The realities of a statutory social work placement in child protection

A social work student and newly qualified social worker tell Andy McNicoll about the highs and lows of statutory placements on the child protection frontline.

Image: Charlie Milligan

When I visit Lambeth’s families and child protection team, two young social workers at different stages of the qualifying process are on placement.

Johanna Burke-Richards is a third year student who is on placement as part of her course. Tom Taylor is a newly qualified social worker who graduated in October. He is shadowing the team for a week as he bids to keep boosting his experience alongside applying for jobs.


Johanna’s experience



How have you found the placement so far?

Johanna: It’s been great but it’s really fast-paced. I’m not used to having clients who are quite harsh to me. Before, I’ve been in environments that have been a lot more, well, rosy!

But this is real life. It’s inner London, it’s a sensitive area of work the team is in, and there’s a lot of confrontation.

They prepared me for that before. This is what it’s going to be like when I qualify so I’m really glad I’m getting this experience.

How did you handle being shouted at for the first time?

J: The first time I did take it personally. That’s why supervision is so important.

I had a phone call out of the blue from a client. The first time I’d spoken to them they had been nice as pie, but this time they had a real go at me and made it really personal.

I took it to heart and felt really hurt. That was my first taste of how it can be.

What area of social work do you hope to go into?

J: Well, before this, I was always adamant I wanted to work in adults services. I’d had a great first year placement in mental health and loved it.

But now I’ve seen working with children and parents too, I think I want to go into statutory children’s work. I’ve also heard a placement and job in child protection is a good grounding to work from as I’d like to move around and try different things in my career.

What’s the difference you’ve found between statutory and voluntary placements?

J: In voluntary there wasn’t the same duty of care. I was doing a lot of assessing and signposting. It was good to have the interaction but in this role I feel I can apply my learning in practice a bit more.


Tom’s experience



How have you found the placement so far?

Tom: It’s been really good from the off. I was very speculative in even approaching Lambeth as it’s not like I had any ties through having done a placement here, or knowing a worker in the borough.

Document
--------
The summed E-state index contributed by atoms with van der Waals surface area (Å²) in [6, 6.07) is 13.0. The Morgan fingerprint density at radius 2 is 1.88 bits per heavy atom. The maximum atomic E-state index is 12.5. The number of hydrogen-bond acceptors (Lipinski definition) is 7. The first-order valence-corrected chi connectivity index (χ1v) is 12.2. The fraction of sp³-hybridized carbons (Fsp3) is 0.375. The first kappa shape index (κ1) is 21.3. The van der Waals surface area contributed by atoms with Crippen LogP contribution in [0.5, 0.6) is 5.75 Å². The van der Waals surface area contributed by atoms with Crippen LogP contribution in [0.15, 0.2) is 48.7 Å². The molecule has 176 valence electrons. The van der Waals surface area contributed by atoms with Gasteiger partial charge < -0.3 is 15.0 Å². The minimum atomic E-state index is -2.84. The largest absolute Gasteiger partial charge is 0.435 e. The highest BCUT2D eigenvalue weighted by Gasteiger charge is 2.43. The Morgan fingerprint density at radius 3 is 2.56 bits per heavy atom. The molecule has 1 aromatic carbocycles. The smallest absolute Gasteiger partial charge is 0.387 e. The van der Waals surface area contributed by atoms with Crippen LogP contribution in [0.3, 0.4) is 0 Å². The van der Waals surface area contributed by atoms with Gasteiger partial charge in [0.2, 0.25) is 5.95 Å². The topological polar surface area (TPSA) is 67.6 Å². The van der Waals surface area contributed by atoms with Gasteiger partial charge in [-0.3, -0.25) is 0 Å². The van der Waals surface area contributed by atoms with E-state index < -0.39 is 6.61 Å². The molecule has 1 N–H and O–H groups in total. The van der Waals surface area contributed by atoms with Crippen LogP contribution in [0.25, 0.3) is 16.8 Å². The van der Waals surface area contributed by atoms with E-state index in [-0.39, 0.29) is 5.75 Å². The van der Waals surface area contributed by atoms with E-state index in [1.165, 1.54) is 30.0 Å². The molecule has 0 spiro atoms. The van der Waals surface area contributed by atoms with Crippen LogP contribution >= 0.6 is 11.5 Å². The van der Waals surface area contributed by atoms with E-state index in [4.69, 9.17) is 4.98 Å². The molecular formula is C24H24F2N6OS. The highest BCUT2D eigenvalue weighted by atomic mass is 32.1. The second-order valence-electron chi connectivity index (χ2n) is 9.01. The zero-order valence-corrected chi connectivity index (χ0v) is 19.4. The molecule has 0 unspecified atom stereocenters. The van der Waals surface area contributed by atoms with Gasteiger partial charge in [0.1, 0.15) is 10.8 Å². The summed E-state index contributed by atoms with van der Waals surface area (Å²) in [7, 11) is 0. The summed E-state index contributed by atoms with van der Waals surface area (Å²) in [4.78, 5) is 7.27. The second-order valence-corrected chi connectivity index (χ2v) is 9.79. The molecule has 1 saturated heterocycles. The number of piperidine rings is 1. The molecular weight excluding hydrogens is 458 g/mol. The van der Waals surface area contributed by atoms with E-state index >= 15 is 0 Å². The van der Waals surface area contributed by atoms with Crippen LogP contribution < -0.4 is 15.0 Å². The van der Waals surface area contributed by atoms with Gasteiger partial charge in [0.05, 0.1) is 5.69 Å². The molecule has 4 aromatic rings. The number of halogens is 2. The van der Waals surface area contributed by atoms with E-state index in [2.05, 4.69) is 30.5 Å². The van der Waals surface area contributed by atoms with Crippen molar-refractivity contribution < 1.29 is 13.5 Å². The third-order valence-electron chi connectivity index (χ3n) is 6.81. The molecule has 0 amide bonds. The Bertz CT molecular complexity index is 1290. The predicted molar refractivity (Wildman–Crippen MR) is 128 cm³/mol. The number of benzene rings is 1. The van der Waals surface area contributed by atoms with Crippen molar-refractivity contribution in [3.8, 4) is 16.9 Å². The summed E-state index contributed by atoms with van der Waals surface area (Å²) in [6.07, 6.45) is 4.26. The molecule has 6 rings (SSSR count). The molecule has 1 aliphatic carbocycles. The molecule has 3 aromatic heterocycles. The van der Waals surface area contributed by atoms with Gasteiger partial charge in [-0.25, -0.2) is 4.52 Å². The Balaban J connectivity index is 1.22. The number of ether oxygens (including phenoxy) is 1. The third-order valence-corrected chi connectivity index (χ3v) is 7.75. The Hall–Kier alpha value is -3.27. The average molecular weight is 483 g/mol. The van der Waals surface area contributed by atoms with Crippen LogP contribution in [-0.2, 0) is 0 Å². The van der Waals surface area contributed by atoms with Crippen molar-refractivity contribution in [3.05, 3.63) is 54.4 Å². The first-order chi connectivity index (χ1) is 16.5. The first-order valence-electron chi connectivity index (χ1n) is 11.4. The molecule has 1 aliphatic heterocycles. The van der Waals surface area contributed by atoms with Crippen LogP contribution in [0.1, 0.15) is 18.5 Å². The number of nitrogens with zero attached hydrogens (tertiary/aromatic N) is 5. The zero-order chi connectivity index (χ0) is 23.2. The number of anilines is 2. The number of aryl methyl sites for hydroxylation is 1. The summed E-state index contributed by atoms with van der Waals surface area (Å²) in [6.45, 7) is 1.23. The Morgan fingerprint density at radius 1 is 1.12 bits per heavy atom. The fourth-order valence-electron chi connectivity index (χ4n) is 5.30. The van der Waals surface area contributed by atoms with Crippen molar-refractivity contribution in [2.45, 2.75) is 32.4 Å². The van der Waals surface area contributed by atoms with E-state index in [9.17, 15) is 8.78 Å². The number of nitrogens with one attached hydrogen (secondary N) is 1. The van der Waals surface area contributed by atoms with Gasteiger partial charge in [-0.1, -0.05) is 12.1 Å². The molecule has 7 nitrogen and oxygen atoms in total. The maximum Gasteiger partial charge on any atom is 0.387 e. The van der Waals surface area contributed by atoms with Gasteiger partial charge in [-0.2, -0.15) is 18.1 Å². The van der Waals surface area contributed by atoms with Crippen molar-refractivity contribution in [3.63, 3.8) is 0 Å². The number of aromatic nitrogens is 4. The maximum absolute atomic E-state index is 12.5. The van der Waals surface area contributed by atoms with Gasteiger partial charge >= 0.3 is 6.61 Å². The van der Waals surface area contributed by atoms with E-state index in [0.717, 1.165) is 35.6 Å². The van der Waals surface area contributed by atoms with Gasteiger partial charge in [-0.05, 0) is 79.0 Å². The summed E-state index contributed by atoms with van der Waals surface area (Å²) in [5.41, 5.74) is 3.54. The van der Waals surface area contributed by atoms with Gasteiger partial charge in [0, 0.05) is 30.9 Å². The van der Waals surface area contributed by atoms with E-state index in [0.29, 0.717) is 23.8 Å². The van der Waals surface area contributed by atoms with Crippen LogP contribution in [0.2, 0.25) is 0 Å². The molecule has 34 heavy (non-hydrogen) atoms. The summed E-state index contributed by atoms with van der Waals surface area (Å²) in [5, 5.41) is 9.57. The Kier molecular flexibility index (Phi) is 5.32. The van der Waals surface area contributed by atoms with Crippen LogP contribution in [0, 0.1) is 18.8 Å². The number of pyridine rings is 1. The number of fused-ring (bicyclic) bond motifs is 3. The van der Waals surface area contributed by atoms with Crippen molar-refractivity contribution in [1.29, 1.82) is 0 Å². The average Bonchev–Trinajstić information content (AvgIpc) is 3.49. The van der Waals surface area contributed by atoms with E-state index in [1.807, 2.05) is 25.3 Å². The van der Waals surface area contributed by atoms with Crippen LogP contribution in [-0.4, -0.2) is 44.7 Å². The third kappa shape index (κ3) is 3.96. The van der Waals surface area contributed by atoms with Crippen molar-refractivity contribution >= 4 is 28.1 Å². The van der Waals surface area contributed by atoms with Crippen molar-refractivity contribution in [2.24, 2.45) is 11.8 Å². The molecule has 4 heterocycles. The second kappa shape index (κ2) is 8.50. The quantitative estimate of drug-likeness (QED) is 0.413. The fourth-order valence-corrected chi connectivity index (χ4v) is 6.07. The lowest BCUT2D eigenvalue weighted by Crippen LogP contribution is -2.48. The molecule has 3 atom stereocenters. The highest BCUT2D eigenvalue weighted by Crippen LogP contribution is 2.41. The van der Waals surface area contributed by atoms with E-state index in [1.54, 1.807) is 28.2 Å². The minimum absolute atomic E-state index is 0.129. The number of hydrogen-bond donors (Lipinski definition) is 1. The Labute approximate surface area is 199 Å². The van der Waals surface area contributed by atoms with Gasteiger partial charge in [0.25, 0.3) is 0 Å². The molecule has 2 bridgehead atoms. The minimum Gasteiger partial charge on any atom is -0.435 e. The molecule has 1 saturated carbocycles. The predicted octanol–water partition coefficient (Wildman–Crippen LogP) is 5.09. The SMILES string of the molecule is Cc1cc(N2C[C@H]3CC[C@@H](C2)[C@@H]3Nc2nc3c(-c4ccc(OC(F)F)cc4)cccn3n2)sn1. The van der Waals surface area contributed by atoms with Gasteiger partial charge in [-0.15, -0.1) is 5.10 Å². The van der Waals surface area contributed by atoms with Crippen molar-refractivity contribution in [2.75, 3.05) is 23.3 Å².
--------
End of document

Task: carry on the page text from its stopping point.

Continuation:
Originally I was going to do a day of shadowing but it turned from one day, into ‘do you want to come for a week’? Yesterday they asked if I wanted to go to a legal planning meeting, which was great as I’d never been to one before.

What was your first legal planning meeting like?

T: As a newly qualified sometimes these things can seem a bit daunting.

You’ve read about them, you know about them, but never actually sat in on one. So you can build it up in your head and it seems a massive deal.

Then you go along, sit through it and it takes a load off your mind. You’ve made another step.

How have you found the job hunt?

T: It has been tricky to be honest. It’s about perseverance a lot of the time but sometimes it’s a bit demoralising because the application forms really aren’t quick to do.

I’ve been pretty much focusing on applying for social work roles but a lot come back demanding two years post-qualifying experience.

Despite me saying ‘I’ve got two placements behind me, I’ve got voluntary experience and I’m willing to learn’, it gets to that stage when you know that all you’ll hear back from a lot of them is ‘sorry’.

That kind of thing can sap your motivation at times but there are jobs out there. A lot of it is plugging away and being proactive.

That’s how I got this placement – I spoke to the head of service after he presented at a recruitment event and followed it up with an email – and it’s been great.

Check out more articles from our ’24 hours on the social work frontline’ series

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